After a thorough search, the next step in the process is filing the patent application with the USPTO.  It is important to understand that the U.S. is currently under the “first-to-file” rule. This rule proclaims that the first inventor to file for an invention with the USPTO has claim to the patent rights. With the assistance of an experienced legal team, you can secure “patent pending status”  by filing the required documentation inline with the rules set out by the USPTO.

Once filed, the “pre-examination phase” begins, in which the application is reviewed by the USPTO for its adherence to the filing-formalities.  After an application passes this phase, it is placed in a que with other patent applications to await formal examination by a USPTO patent examiner.  It can take 6-9 months for a design application to begin the examination phase. This may seem like a long time, but bear in mind that it is significantly faster than examination for a utility patent application, which can take 18-24 months.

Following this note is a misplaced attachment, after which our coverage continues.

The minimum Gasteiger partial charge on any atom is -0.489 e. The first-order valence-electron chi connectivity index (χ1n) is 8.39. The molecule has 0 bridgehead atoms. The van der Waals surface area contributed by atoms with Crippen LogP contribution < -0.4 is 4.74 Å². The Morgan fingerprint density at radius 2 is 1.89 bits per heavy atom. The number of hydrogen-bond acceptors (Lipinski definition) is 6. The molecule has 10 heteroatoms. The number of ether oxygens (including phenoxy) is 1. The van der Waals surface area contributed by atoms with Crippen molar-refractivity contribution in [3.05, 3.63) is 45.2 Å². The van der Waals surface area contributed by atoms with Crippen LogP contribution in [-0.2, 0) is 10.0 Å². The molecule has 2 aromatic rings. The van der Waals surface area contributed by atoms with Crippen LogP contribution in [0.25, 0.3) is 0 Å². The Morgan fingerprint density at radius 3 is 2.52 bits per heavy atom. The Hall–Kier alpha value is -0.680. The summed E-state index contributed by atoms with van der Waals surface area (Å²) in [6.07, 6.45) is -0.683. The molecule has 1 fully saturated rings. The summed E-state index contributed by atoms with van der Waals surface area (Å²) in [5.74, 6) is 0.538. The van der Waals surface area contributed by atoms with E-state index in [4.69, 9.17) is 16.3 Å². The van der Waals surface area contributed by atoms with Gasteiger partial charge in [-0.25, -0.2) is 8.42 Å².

The timeline for filing foreign applications is also shorter than the deadline imposed on utility applications.  To claim the benefit of a design application filing date, applications seeking protection in foreign countries must be filed within six-months of filing the U.S. design application.  Additionally, a U.S. application can not claim the benefit of a foreign design application filing date. If previously filed or patented in another country, a design would need to be re-filed in the U.S. and receive and new filing date assigned by the USPTO.